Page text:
Archival Surveying in Style at Glen Foerd

By Celia Caust-Ellenbogen

Antique silver. Sumptuous furniture. Priceless works by famous artists including Violet Oakley. Y’know, just another day in the archives.

One of the perks about working on the HCI-PSAR project is that, rather than sitting in the basement stacks of a dusty archives all day, my co-surveyor Michael and I get to explore all different types of places in search of archival gold. Recently we enjoyed a backstage pass to the exquisite Glen Foerd on the Delaware, a historic estate on the Delaware River in Torresdale, Philadelphia.

The Glen Foerd estate was built in 1850 by Charles Macalester, founder of Torresdale, and Financial Adviser to eight United States Presidents. The estate was purchased in 1893 by Robert H. Foerderer, who would later become a U.S. Congressman (1900-1903). Foerderer was rich from his self-titled leather manufacturing and tanning business, which was particularly well-known for its fine quality “Vici Kid” leather. The estate eventually passed to his daughter, Florence Foerderer Tonner, who was an avid collector of art. She assembled one of the most extensive private collections of prints in the country, and donated a world-class collection of William Blake works to the Philadelphia Museum of Art upon her death. She also amassed a valuable collection of Bibles, including Martin Luther’s own Latin Bible from which he translated, and the first Bible ever printed in America.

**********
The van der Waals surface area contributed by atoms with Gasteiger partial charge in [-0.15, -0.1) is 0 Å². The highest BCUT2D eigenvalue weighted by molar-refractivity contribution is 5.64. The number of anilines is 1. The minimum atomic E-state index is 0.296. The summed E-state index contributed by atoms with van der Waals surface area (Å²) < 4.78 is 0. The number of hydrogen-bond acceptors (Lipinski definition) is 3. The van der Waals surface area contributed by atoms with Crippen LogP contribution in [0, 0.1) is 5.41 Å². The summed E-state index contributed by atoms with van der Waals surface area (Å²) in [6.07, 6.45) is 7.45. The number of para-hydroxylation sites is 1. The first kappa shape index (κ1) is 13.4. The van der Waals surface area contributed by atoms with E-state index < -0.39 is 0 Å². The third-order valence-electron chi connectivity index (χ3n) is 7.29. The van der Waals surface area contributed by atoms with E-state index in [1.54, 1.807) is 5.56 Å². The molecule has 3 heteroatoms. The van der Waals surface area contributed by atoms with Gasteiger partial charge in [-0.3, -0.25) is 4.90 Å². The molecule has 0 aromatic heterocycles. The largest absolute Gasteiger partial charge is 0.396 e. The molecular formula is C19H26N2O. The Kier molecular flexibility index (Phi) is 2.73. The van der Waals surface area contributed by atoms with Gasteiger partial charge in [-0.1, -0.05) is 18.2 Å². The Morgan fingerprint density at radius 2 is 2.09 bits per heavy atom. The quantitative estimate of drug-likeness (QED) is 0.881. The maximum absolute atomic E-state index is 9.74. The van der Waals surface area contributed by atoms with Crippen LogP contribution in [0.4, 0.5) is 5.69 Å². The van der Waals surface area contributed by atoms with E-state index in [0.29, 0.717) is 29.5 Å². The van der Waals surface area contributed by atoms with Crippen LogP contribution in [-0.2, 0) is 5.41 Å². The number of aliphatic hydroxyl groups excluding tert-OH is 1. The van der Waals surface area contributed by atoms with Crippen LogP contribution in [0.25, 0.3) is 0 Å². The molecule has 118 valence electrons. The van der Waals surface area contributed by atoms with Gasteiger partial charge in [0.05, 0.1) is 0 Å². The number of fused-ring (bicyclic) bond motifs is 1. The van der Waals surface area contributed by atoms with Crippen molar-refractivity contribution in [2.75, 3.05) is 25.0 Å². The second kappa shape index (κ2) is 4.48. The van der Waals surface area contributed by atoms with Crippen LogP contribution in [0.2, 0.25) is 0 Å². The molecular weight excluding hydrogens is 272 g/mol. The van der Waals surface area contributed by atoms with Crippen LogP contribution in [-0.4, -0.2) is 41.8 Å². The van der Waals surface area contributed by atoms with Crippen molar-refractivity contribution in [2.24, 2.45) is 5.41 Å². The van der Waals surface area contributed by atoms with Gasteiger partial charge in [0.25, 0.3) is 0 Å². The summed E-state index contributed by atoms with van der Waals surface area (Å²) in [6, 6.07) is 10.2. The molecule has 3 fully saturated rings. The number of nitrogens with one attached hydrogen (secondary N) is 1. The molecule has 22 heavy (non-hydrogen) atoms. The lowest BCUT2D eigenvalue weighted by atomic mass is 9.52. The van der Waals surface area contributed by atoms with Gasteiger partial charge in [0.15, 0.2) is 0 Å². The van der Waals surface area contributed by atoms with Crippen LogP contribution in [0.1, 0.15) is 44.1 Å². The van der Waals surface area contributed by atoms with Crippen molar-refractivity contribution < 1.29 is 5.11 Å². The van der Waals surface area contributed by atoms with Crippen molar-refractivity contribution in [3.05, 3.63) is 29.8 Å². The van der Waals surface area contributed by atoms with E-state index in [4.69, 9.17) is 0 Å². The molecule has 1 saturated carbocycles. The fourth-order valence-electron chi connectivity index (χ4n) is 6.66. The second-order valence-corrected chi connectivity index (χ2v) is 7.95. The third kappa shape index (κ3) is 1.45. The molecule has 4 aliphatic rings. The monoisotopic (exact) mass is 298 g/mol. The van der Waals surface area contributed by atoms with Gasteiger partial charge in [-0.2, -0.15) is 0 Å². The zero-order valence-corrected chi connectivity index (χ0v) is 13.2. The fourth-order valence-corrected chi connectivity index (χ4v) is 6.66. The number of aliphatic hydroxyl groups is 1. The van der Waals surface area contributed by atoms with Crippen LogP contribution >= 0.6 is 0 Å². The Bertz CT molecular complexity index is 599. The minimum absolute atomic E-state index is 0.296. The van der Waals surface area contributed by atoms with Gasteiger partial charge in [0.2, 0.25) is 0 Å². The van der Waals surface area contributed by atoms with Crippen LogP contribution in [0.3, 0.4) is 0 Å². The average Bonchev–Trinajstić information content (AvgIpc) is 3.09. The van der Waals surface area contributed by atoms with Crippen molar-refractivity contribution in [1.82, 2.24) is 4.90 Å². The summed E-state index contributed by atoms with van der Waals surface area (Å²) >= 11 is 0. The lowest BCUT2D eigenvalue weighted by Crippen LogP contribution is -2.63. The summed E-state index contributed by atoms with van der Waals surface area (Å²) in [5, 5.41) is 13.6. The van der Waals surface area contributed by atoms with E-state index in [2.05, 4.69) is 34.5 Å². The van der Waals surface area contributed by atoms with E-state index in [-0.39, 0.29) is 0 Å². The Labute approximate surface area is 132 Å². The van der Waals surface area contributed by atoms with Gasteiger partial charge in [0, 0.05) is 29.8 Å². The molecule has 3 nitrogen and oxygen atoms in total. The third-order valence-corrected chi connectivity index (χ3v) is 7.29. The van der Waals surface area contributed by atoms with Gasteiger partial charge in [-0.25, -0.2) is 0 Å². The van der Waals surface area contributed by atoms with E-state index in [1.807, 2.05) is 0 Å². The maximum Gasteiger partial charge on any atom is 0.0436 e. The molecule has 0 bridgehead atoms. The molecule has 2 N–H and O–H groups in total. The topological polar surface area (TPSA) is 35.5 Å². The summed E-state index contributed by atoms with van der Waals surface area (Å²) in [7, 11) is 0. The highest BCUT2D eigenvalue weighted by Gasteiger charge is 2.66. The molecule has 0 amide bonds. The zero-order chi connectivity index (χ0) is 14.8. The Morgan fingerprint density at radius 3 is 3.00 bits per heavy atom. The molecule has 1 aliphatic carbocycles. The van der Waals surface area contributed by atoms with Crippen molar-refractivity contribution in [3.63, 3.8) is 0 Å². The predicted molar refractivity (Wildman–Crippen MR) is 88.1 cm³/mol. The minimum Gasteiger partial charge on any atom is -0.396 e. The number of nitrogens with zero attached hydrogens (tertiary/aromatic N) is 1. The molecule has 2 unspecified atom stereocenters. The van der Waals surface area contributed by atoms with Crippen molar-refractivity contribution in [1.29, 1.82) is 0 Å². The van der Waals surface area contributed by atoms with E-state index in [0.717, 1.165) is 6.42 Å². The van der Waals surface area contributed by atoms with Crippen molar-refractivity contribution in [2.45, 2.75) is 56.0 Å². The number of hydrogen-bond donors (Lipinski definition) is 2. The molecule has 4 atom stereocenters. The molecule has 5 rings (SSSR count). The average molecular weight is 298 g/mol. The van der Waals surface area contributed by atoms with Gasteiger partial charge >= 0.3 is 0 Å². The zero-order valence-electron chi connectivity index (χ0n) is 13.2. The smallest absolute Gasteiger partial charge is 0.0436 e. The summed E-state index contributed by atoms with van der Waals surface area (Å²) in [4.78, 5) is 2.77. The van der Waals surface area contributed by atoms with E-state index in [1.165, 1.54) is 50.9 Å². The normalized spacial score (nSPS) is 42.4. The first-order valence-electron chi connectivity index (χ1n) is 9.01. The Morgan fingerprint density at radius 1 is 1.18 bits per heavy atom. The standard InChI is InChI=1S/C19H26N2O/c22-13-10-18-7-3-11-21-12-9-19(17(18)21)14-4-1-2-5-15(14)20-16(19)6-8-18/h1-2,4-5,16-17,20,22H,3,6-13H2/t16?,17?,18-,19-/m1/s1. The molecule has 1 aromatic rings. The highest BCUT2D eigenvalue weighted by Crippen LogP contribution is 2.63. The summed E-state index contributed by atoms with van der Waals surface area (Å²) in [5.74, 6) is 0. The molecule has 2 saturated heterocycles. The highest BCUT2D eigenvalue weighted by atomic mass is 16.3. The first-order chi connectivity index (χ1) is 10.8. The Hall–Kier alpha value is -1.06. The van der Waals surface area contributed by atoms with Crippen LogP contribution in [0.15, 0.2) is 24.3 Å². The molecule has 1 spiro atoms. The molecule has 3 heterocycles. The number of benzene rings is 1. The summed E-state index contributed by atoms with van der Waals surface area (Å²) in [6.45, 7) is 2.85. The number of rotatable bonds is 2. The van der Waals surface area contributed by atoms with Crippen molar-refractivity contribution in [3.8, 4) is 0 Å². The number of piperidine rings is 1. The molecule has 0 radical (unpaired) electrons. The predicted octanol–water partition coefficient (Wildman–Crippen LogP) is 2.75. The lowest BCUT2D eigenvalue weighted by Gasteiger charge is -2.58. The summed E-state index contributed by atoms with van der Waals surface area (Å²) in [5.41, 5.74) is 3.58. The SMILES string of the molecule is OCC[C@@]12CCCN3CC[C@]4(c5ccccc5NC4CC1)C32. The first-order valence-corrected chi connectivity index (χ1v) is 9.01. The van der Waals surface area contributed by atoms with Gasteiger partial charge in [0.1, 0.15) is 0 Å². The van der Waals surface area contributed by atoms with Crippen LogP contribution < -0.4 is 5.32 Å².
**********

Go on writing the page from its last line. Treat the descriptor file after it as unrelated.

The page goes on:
As archivists, we admired but did not attempt to classify the antique furnishings and priceless artwork at Glen Foerd. We focused on the manuscripts, photographs, and other archival materials we found cached around the mansion. The highlight of Glen Foerd’s holdings, to our minds, is a collection of family papers from the Foerderers and Tonners. The papers feature nearly fifty pocket diaries that belonged to William Tonner (Florence’s husband) and document his daily life over half a century, 1898-1948. There is also some Florence Tonner correspondence with and about various artists, including Philadelphia local Violet Oakley. Additional financial records and other papers document the family’s history fairly extensively, and span about 100 years, circa 1870-1970.

Visit Glen Foerd on the web at and “like” them on Facebook. Email or call (215) 632-5330.


Leave a comment

Filed under Archives

Leave a Reply

Fill in your details below or click an icon to log in: Logo

You are commenting using your account. Log Out /  Change )

Google+ photo

You are commenting using your Google+ account. Log Out /  Change )

Twitter picture

You are commenting using your Twitter account. Log Out /  Change )

Facebook photo

You are commenting using your Facebook account. Log Out /  Change )


Connecting to %s